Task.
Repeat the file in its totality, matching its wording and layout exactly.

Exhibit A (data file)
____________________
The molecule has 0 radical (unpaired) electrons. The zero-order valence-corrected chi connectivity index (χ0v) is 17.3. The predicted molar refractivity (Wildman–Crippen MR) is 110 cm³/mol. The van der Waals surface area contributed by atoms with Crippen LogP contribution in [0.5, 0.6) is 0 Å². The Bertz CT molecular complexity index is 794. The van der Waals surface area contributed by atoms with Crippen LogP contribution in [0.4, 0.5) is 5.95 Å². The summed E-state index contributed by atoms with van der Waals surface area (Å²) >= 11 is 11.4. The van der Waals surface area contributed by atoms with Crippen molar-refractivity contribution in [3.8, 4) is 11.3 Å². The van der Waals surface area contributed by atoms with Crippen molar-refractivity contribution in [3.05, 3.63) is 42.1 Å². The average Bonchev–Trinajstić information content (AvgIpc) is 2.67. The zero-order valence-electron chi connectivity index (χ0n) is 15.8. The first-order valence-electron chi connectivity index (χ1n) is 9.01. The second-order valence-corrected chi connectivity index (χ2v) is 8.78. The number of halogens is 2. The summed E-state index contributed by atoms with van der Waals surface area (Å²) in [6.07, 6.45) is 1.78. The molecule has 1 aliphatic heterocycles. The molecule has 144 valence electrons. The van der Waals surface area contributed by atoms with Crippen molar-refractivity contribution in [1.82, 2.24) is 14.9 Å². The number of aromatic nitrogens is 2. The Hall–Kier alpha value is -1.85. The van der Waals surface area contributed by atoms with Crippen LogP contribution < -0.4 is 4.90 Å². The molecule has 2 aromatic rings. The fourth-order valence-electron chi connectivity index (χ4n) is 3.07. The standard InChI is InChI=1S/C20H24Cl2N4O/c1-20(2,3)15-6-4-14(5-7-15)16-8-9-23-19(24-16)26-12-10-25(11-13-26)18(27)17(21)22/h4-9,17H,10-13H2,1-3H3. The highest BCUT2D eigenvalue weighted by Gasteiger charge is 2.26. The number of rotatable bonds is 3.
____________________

The molecule has 0 radical (unpaired) electrons. The zero-order valence-corrected chi connectivity index (χ0v) is 17.3. The predicted molar refractivity (Wildman–Crippen MR) is 110 cm³/mol. The van der Waals surface area contributed by atoms with Crippen LogP contribution in [0.5, 0.6) is 0 Å². The Bertz CT molecular complexity index is 794. The van der Waals surface area contributed by atoms with Crippen LogP contribution in [0.4, 0.5) is 5.95 Å². The summed E-state index contributed by atoms with van der Waals surface area (Å²) >= 11 is 11.4. The van der Waals surface area contributed by atoms with Crippen molar-refractivity contribution in [3.8, 4) is 11.3 Å². The van der Waals surface area contributed by atoms with Crippen molar-refractivity contribution in [3.05, 3.63) is 42.1 Å². The average Bonchev–Trinajstić information content (AvgIpc) is 2.67. The zero-order valence-electron chi connectivity index (χ0n) is 15.8. The first-order valence-electron chi connectivity index (χ1n) is 9.01. The second-order valence-corrected chi connectivity index (χ2v) is 8.78. The number of halogens is 2. The summed E-state index contributed by atoms with van der Waals surface area (Å²) in [6.07, 6.45) is 1.78. The molecule has 1 aliphatic heterocycles. The molecule has 144 valence electrons. The van der Waals surface area contributed by atoms with Crippen molar-refractivity contribution in [1.82, 2.24) is 14.9 Å². The number of aromatic nitrogens is 2. The Hall–Kier alpha value is -1.85. The van der Waals surface area contributed by atoms with Crippen LogP contribution < -0.4 is 4.90 Å². The molecule has 2 aromatic rings. The fourth-order valence-electron chi connectivity index (χ4n) is 3.07. The standard InChI is InChI=1S/C20H24Cl2N4O/c1-20(2,3)15-6-4-14(5-7-15)16-8-9-23-19(24-16)26-12-10-25(11-13-26)18(27)17(21)22/h4-9,17H,10-13H2,1-3H3. The highest BCUT2D eigenvalue weighted by Gasteiger charge is 2.26. The number of rotatable bonds is 3.